One of the current news topics that we’ve been following with a longer story arc is the impact that Amazon has had on inflation in the short-term, as well as the broader consequences on the future of the U.S. economy. First, let’s review some of the seminal news stories about this topic that have been published over the last year or so. At the end of last year, Bloomerg News was among the first to substantiate the notion that Amazon’s immense market power was putting so much pressure on other retailers to lower prices that this single point of influence was having a measurable impact on the economy’s overall rate of inflation. Mark Whitehouse points out, “Economists at Goldman Sachs Group Inc., for example, estimate that pressure from online retail may be subtracting about 0.1 percentage point from the Fed’s preferred measure of inflation.”
A few months later, The Atlantic had an interesting piece about Amazon/Whole Foods gearing up to offer two-hour food delivery service. Titled The Amazonification of Whole Foods, the article makes clear that the development is about more than just making grocery shopping more convenient. “Enriching Prime is arguably Amazon’s most important goal, given the lifetime value of a Prime subscriber. What’s more, as Amazon becomes the top-of-mind destination for not only books but also toiletries, medicine, and chicken breasts, it becomes the first-stop destination for all of its customers’ searches.”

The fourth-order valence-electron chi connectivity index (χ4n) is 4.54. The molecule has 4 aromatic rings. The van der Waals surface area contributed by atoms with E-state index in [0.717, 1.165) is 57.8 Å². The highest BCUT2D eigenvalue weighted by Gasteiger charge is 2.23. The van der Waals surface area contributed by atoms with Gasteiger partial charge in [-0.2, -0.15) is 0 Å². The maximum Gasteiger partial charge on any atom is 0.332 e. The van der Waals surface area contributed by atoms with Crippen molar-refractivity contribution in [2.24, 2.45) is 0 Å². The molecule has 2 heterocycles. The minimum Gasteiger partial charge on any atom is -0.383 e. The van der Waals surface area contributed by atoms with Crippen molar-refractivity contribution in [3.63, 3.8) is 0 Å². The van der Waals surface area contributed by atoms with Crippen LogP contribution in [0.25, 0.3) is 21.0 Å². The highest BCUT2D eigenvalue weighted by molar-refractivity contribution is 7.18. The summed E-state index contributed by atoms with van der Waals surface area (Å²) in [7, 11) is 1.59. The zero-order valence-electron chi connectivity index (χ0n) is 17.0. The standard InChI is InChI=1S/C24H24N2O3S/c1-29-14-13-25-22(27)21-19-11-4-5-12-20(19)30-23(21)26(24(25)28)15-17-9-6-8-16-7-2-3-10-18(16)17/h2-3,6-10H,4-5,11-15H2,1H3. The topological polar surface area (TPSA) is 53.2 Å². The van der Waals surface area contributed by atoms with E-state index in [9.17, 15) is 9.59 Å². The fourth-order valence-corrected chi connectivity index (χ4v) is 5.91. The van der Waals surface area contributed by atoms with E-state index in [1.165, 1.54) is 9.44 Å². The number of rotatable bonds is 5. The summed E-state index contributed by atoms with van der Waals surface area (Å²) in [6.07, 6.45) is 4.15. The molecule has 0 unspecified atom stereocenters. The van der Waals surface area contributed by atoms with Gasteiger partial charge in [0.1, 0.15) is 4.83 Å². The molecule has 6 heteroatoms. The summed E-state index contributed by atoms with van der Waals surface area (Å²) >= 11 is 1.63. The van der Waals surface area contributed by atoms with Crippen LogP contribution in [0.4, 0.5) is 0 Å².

We’ve also noticed a corresponding shift in the marketing industry and the dominant strategies for marketing in the retail space as well as other sectors of the economy. rDialogue has made Amazonification the cornerstone of their loyalty marketing philosophy, which boils down what has made Amazon so successful into three parts:
1. Make customer-centricity an explicit and consistent business strategy.
2. Use data aggressively to deliver relevance.
3. Recognize that customer loyalty drivers are much more than just financial. They are experiential.
The marketing agency also noted that several companies have tried, but failed, to emulate Amazon’s approach. From retail to groceries to other consumer commodities, it’s unclear how broad this Amazonification of the economy might eventually become. It’s also unclear whether other companies will be able to capture customer loyalty in a way that competes with Amazon’s influence, even within their own industries and segments of the economy. What happens if Amazon’s dominance turns away all competitors? We noticed, for example, in planning to raise membership costs that Amazon Prime itself isn’t immune from inflationary pressures. And this brings us full circle to the question of inflation and what lies ahead when the process of Amazonification is complete. It’s a question for which nobody seems to have a satisfying answer.